This paper presents innovative approaches for guidance of spacecraft formations during reconfiguration, developed under the paradigms of cluster autonomy and safe maneuverability. A task-assignment algorithm identifies those satellites that need to be rearranged in order to minimize the total propellant consumption. The decision process relies on convex optimization procedures which estimate control laws and maneuvering trajectories, accounting for thruster technology constraints and collision avoidance. The path-planning has a twofold implementation. In the centralized approach, the reconfiguration strategy is elaborated by a single unit: the maneuvering trajectories are generated considering solely collision avoidance constraints at expenses of computational costs. The alternative method is conceived such that each satellite autonomously determines its tasks. This de-centralized architecture allows the algorithm to run faster, but entails a higher traffic on the intersatellite communication link. In addition, collision avoidance is approximated to make each optimization independent from the other. For preliminary validation of the developed routines, a specific mission scenario is considered, with a distributed Synthetic Aperture Radar in a low Earth orbit that has to be reconfigured for tomographic applications. Simulation results show that, once remote-sensing requirements are specified within the limits set by standard products, the developed algorithms can manage autonomously the maneuver towards the corresponding operative pattern. In details, the centralized approach allows the reconfiguration to be handled with mean delta-v savings around 30%. On the contrary, strategies are elaborated by the decentralized planners about 7 times faster.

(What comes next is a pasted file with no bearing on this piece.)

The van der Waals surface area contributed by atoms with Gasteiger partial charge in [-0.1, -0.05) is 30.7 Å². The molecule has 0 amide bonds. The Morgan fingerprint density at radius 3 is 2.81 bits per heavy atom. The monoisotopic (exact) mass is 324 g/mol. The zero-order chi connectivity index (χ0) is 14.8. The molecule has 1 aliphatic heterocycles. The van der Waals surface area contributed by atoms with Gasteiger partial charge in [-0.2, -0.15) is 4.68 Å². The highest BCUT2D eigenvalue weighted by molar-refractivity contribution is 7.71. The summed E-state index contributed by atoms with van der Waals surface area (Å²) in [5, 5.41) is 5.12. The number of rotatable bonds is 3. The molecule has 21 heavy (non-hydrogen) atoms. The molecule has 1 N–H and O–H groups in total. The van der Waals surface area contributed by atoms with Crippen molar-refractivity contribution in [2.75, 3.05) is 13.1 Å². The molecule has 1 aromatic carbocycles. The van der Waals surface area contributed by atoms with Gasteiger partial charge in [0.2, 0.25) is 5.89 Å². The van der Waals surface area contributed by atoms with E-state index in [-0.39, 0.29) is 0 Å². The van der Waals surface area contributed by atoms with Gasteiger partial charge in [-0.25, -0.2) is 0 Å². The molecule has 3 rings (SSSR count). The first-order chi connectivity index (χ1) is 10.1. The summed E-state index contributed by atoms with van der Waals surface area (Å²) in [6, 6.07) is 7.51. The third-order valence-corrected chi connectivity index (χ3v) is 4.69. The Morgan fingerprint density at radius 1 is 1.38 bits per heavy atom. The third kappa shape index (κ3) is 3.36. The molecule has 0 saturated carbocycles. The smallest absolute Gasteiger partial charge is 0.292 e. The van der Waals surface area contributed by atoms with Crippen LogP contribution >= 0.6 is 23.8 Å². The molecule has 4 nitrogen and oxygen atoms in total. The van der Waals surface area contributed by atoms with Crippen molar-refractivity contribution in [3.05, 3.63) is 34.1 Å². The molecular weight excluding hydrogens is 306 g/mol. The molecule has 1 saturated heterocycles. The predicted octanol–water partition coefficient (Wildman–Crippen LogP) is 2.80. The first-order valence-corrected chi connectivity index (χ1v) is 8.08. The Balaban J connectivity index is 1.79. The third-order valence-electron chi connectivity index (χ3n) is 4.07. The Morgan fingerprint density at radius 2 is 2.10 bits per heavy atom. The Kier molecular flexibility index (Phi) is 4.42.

- Autonomous reconfiguration
- Distributed space systems